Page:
For folks who once played basketball at the high school level, an essential part of the experience, at least while living in Los Angeles in the 1970s, was summer league.
If you were to Google the phrase “life doesn’t get any better than this,” there’s a better-than-even chance you’d find a weathered action photo of my Van Nuys High School teammates trucking downcourt on a fast break in the fourth quarter of a seesaw summer league matchup.
The most memorable summer league basketball game I ever played in was against John Burroughs High School of Burbank at the North Hollywood High gymnasium in August of 1971.
It wasn’t memorable because of how close the final score was — we beat Burroughs by, as I recall, about 30 points. What made the game unforgettable was that actor and future filmmaker Ron Howard was on the opposing team.
More on that in a moment.
The beauty of playing in summer league was that our head coach at Van Nuys High, Burt Golden, never attended the games. We never knew why, but I’d like to think he was secretly affording us the opportunity to bond and figure things out for ourselves.
The ritual of preparation for game day always began with my teammates Lloyd Waxman, Bob Wells and Ric Garcia. Lloyd would commandeer his mom’s Pontiac LeMans so we could take a field trip to Santa Monica beach, where we prepared for competition by scoping for chicks and improving the outer self. Then we’d drive back to the San Fernando Valley, customarily arriving at North Hollywood High just prior to tipoff.
But there was something different about the Burroughs game.
The guys and I had heard the rumor that Ron Howard was on the team. His career up to that point consisted of eight seasons as a child actor on the Andy Griffith Show, as well as appearances on more than 30 other TV programs and several feature film roles. His work on Happy Days, American Graffiti, Apollo 13 and A Beautiful Mind, to name just a few, was years away.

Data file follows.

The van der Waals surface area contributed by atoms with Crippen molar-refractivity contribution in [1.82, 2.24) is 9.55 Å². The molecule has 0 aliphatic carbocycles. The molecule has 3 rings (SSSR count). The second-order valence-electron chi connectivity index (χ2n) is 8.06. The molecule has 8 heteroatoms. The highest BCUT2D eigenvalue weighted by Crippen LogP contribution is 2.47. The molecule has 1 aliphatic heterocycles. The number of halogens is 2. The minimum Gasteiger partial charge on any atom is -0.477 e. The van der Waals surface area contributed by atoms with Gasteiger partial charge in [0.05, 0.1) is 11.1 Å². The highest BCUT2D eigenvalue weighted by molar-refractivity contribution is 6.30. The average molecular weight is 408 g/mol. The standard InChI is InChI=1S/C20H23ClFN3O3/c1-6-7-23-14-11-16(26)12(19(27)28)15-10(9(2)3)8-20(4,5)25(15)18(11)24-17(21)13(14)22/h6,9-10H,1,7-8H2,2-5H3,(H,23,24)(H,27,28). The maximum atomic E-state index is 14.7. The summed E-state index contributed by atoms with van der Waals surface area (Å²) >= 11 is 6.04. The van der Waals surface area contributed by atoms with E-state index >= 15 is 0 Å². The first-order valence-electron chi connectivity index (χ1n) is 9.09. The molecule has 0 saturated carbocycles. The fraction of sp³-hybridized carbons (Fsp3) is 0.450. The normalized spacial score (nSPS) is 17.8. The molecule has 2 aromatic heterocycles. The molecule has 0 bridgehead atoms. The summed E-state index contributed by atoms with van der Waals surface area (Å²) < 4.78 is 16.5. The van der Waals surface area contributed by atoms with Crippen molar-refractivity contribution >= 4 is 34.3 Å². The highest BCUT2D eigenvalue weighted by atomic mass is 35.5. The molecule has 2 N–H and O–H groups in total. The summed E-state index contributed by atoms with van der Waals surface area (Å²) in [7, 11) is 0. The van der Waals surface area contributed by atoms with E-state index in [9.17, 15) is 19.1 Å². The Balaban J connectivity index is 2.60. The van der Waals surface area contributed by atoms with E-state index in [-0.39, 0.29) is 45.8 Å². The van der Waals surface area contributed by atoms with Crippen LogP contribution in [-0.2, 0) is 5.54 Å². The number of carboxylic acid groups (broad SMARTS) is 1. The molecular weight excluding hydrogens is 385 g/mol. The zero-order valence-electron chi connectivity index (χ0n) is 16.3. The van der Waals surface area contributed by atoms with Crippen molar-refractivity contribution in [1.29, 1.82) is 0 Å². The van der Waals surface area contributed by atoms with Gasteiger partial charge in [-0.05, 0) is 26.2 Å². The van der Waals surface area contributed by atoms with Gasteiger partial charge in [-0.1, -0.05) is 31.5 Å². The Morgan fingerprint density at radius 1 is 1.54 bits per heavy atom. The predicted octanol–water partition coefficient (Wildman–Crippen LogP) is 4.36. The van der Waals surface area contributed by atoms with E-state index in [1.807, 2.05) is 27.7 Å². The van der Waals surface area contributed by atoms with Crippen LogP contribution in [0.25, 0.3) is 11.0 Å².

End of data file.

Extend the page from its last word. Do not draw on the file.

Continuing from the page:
When Burroughs came out of the locker room for pre-game warm-ups, there he was. We had a few things in common back then. We were born just three days apart, and neither one of us was the best player on his team. I could tell how he carried himself that, like me, he understood his support role in something that was bigger than he was. For us, basketball offered a chance to fit in and contribute for the greater good.
So, the game got underway, and our tanned and rested team from Van Nuys High exerted its influence over the guys from Burroughs. Lloyd worked in the paint, knifing to the basket for numerous layups and short bank shots. Bob tossed up 18-foot jumpers from the wing and worked his butt off on defense. Ric served as our enforcer, throwing pointy elbows as he pounded the boards and rifled quick outlets to the guards. I played my usual role as facilitator, providing encouragement and crisp passes that led to assists.
Before long, we pulled away and then put it in cruise control, nursing a big lead as time was about to expire.
That’s when it happened.
With just a few seconds left, I threw a pass and a player from Burroughs stole it. That kid found a wide-open Ron Howard standing at midcourt. Ron caught the pass, took a couple of dribbles as he crossed the half-court line and heaved up a 40-foot line drive just before the final horn sounded.
Then three things happened in rapid succession: 1) The crowd hushed, 2) the shot banked home, and 3) the gym erupted.
There was one thing that never happened: Ron Howard never called “bank.” But it didn’t matter. An enormous celebration ensued, he was mobbed by his teammates, and the guys and I stood around wondering what just happened.
The official scorebook documented the buzzer beater as just another two-point bucket. That’s because high school didn’t adopt a standardized 3-point line until 16 years later in 1987.
None of that mattered to Ron Howard and the Burroughs bunch. They found something positive in defeat, and they celebrated it — as a team. That is basketball’s inherent power, to bring people together so they can work toward a common goal.
On that night, it was a fleeting moment of glory played out in a hot gym by a teenager hoping to find his place in the world, one half-court prayer at a time.